- Speaking to the Eye: Sight and Insight through Text and Image (1150–1650) ed. by Thérèse de Hemptinne, Veerle Fraeters, and María Eugenia Góngora
This collection is the result of a Flemish–Chilean bilateral project, ‘Speaking to the Eye: Text, Image, and Gender in the Middle Ages and Early Modern Times’. It is interdisciplinary in approach, but does emphasise literary, art historical, philosophical, and theological approaches. Each of the writers highlights the complex cultural meanings found in the texts and images being studied. The book is divided into three sections – Spiritual Vision, Text and Image Interactions, and Agency of Pictures – and is bookended by two essays that set the chronological boundaries of the work, and bring to the fore its central theme of exploring ‘the tension between iconophilic and iconoclastic reflections on the nature and function of images’ in the medieval and early modern periods.
Ineke van ‘t Spijker’s chapter on Hugh of St-Victor and Richard of St-Victor looks at the important role given to the visual and the visible in their understandings of knowledge and thought. Both used images not only as explanatory diagrams but also as vehicles for thinking in their discussions of the thinking process. In their writings, where they reflect the influence of the writings of St Augustine, they provide a more nuanced role for imagery. While this chapter looks at how the Victorine brothers included roles for images and the imagination in their quest for spiritual perfection through contemplation and meditation, the next three deal with visionary texts from the twelfth and thirteenth centuries, examining works by Hildegard of Bingen, Hadewijck of Brabant, and Simon of Aulne. In their studies of the first two, María Eugenia Góngora and Veerle Fraeters take specific visionary texts for focused analysis, while Jeroen Deploige looks at the use of spiritual clairvoyance in an account of the life of a Cistercian lay brother. This was recorded in an illustrated revision of his life from the seventeenth century.
Henry Suso also features in this collection. Suso’s use of images in his spiritual mentoring of nuns marked a shift in Dominican teaching, transforming Andachtsbilder into a central part of spiritual life. The imagery found in his texts also provides a fascinating insight into ideas about prayer and visionary experiences. Youri Desplenter examines Middle Dutch psalters, showing the use of these books by women, especially tertiaries, who adapted liturgical ritual into a quieter form of private prayer. The third chapter in this [End Page 240] second section looks at a fifteenth-century Middle French rhyming chronicle from the Premonstratensian monastery of Florette. The chronicle’s author defended the writing of history through allegorical writings combined with unusual illustrations, some of which transform and complement the meanings found in the text.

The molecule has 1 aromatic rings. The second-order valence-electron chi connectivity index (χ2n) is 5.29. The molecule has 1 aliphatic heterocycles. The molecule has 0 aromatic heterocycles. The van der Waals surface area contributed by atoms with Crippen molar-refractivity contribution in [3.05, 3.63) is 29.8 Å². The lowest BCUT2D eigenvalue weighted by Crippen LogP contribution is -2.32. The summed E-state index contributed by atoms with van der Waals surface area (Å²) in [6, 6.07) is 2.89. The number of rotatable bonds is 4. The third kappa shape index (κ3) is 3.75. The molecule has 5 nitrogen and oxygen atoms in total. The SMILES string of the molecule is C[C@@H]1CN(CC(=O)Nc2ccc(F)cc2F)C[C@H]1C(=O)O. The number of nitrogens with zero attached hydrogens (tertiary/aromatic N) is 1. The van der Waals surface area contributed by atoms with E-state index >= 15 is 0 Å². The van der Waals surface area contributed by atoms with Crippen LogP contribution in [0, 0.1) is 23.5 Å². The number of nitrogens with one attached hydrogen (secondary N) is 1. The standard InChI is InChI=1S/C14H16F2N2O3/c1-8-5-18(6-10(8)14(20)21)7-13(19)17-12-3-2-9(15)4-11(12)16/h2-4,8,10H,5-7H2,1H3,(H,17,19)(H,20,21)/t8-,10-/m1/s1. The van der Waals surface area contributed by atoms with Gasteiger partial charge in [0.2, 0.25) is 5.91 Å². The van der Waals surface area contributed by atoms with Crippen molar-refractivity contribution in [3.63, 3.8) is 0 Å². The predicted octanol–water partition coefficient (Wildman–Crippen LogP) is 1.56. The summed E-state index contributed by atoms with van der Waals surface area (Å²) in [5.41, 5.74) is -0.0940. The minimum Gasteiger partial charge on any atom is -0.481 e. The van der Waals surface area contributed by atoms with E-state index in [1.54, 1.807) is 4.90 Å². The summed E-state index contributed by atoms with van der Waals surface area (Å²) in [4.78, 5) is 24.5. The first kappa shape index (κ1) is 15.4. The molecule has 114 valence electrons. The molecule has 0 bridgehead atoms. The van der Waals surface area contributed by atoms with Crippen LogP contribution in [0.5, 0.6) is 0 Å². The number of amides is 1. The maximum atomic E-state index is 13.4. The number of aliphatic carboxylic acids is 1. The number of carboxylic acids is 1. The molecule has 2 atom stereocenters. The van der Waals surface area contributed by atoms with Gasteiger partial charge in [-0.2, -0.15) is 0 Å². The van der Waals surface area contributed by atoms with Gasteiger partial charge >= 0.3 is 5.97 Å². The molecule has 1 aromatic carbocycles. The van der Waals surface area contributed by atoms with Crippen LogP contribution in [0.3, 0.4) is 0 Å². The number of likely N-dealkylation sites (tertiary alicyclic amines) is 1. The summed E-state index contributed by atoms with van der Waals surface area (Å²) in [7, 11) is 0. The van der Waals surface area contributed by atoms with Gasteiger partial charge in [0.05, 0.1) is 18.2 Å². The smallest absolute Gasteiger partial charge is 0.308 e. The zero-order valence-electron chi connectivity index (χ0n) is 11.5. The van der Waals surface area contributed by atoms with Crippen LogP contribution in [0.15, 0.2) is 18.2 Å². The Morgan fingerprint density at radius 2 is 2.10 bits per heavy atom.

The final section looks at paintings from the fourteenth and fifteenth centuries. These include the extraordinary Beato Chiarito tabernacle in Florence, the central panel of which shows an image of the Apostles drinking the blood of Christ via tubes. The image highlights both Christ’s suffering and the spiritual nourishment it provides. The second chapter, by Stijn Bussels, looks at the ‘Diptych of the Lentulus Letter’, which juxtaposes a profile image of Christ with a purportedly contemporaneous description of his appearance. Caroline van Eck’s final chapter on Bellini’s Pieta combines Alfred Gell’s ideas about agency in art with classical rhetoric and Renaissance responses to art, to explore early modern ideas about visual persuasion. The epilogue of the collection is a discussion of Huygen’s poem written to console a friend whose eyesight was diminishing, which draws together both Augustinian understandings of spiritual insight, with ideas drawn from texts like that of Thomas à Kempis.
This is a fascinating and varied collection that tracks shifting understandings of the uses of images from the medieval...